As a prison riot erupts into violence, Red comes face to face with the ring leader: the man who once held him hostage and nearly drove him mad. But what they don't know is a killer's amongst them, preying on their weaknesses.
Fitz returns to Manchester after living 10 years in Australia with his wife and youngest son. He is soon drawn into the investigation of a British soldier who may have been traumatized by his years serving in Northern Ireland.
A series of brutal sex murders disturbingly similar to the pattern of Superintendent Jane Tennison's first major case leads to the awful suggestion that she may have caught the wrong man the first time.
DC Anna Travis joins a team on the hunt for a particularly gruesome serial killer. When the latest victim is found and doesn't fit the usual profile of the killer's victims, Travis sets out to prove herself.
To me 'Messiah' was a great and near blameless show in which the first two seasons were particularly strong, and should have lasted longer than it did.
It got off to a great start in the first series, which set the tone for the show brilliantly with a taut and dark atmosphere, always engrossing storytelling, great acting and production values, intelligent scripting, very disturbing and inventive murders if not for the faint-hearted and a genuinely surprising final reveal (if slightly let down by a slightly implausible and not-as-developed-as-it-could-have-been motivation).
'Messiah 2: Vengeance is Mine' is every bit as good and quality-wise it is about equal. It is stylishly and beautifully filmed with a lot of atmosphere, while the locations are also used to great effect. The music is suitably ominous while never being too obvious. A great job is done with the directing, always tight and resolutely moody and nothing is rushed or plodding.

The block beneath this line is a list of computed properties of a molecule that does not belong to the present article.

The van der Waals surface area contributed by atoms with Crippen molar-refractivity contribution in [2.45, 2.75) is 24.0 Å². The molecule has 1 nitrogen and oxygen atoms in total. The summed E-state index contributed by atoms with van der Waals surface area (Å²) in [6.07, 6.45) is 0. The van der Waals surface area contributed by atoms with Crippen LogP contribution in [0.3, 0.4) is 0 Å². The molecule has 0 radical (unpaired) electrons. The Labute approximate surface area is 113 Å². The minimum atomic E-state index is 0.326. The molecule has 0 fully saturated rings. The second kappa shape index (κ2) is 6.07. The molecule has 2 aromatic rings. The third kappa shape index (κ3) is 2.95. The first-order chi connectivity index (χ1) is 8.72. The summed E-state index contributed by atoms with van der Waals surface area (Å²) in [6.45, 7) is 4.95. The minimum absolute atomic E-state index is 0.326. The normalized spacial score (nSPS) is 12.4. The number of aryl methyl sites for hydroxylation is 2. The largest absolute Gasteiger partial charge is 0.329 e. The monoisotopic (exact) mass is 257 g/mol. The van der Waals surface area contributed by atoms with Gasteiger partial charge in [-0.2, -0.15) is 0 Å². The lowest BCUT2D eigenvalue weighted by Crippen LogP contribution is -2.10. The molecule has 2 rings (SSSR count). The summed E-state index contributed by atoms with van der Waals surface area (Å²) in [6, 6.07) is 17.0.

Both parts of "Vengeance is Mine" are tautly and intelligently written, with an always natural flow and the mystery is always kept alive and fresh. The story here is darker and just as disturbing as before, with a great ominous atmosphere and plenty of surprising twists and turns while taking time to develop it enough to stop it from falling into incoherence. Susan's deafness also gives it some welcome heart too. The deaths are shocking and imaginative, if not quite as gory as in the first series (then again, it doesn't get gorier than deaths based on the deaths, ones that are as brutal as you can possibly get, of the twelve disciples).
The final solution was a surprise to me, though I know of people who felt they found out too early or found it too obvious, and the motive was a little better developed and easier to swallow than the first series, though the physical competence of the murderer and how they were able to carry out the murders has been brought into question and understandably. The characters continue to be interesting, and the acting continues to impress.
Ken Stott is exceptional in the lead role, some of his best acting has been on this show. Neil Dudgeon also excels, don't think he has done better work than his acting in 'Messiah', Michelle Forbes is touching and Alun Armstrong is earth-shattering as a very totured character. Frances Grey's role is a bit limited, but she does much with it.
Overall, wonderfully done second series to a great show and just as compelling as the first. 9/10 Bethany Cox
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